Janey Rule created a foundation that is helping people achieve goals they may not have thought possible.
Through the Learn English for Living Foundation, Rule and a group of volunteers are helping others better their lives by being able to read, write and speak English.
A world traveler, Rule said she knows what it is like to be in a culture one doesn’t understand. Three visits to Korea really made her feel for those who can’t comprehend a language.
“It was the first time in my life that I learned what it felt like to be illiterate,” she said.
The foundation began in January 2010, eight years after she first began teaching English as a Second Language classes. She helped employees of Mi Rancho in Clearwater learn English. While helping them, she learned of parents’ concerns about not being able to help their children with homework.
She then expanded the program into elementary schools with a group of 12 volunteers.
Four years ago, Rule began to learn Spanish to be able to communicate with some of her students. She said she realized some beginners were leaving because they weren’t able to communicate with their instructors.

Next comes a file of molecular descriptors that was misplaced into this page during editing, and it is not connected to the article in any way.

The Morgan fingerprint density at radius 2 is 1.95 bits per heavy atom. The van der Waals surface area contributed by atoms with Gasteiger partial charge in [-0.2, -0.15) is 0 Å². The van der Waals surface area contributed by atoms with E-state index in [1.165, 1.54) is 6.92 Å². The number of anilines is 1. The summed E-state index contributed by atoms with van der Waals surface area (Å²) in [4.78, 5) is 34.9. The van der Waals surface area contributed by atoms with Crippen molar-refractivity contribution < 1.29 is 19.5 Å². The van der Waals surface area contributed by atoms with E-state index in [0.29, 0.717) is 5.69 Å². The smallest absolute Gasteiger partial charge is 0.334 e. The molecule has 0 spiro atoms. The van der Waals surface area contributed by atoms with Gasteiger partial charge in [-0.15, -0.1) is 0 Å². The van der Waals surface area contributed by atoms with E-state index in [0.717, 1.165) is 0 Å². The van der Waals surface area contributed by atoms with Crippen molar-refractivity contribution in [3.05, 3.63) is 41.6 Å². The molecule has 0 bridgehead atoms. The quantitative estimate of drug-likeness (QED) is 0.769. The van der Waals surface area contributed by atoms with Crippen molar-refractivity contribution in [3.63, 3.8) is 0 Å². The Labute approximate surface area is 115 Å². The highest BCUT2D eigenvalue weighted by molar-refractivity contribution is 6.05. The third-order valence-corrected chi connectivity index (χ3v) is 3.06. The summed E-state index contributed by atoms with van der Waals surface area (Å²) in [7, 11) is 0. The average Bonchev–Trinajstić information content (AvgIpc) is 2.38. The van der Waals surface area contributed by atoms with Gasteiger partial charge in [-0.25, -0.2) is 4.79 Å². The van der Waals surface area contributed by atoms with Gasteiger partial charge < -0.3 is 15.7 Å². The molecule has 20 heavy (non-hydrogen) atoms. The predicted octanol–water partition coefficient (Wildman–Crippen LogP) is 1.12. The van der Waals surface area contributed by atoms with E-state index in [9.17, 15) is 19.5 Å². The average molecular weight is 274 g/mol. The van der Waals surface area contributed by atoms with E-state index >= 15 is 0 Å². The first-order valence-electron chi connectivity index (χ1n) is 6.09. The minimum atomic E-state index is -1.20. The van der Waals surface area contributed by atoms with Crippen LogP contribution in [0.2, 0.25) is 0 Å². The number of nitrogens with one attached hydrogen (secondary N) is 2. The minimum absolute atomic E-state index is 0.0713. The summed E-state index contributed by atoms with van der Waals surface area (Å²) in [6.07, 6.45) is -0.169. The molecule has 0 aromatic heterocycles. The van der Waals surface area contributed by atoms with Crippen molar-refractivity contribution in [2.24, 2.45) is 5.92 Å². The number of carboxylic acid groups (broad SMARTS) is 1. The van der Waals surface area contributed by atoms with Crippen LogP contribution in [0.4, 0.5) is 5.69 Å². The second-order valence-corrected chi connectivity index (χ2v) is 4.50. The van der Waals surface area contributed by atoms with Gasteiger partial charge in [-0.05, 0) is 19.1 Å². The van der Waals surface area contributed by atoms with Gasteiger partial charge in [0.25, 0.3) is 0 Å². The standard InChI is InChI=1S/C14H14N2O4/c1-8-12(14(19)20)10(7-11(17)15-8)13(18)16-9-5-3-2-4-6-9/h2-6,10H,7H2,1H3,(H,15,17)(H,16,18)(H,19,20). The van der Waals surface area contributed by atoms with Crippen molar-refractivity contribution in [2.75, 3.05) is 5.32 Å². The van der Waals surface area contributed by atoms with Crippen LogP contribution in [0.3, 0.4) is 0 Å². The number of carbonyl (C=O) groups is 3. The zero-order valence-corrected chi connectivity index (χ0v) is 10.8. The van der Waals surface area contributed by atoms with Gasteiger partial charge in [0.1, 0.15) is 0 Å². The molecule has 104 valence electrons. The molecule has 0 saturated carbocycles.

“Several volunteers do speak good Spanish,” she said.
Classes meet Tuesdays and Thursdays at two locations – North Augusta and Clearwater. Four adult classes are held at both locations, and students are placed into a class depending on their comprehension level. Clearwater also has a class for children that offers help with homework.
While the majority of students are Hispanic, Rule said she has people from many countries participating. It’s not necessary for volunteers to be able to speak the different languages to teach English, she said.
Volunteers attend classes a couple of weeks and go through about four nights of training, Rule said.
“We teach them to be compassionate,” she said, noting the frustrations adults go through learning a second language.
Many people have been helped through the program, such as a woman who was able to leave an abusive situation because she was able to get her citizenship, Rule said. “She couldn’t get a job without citizenship,” she said.
In 2010, the foundation served 250 students, she said. Classes for mothers with infants or toddlers have helped the program reach people who otherwise wouldn’t be able to attend.
The foundation is looking for volunteers to help expand the program to new sites and begin new classes at existing sites. Rule said she hopes to expand the foundation into Aiken and Augusta.
The Clearwater site also will begin shuttle buses for those who do not have transportation.
Anyone interested in attending classes can just show up or get in touch with Rule.
“I’m just very pleased that it’s gotten this big,” she said. “It’s amazing what it’s doing for volunteers in the community.”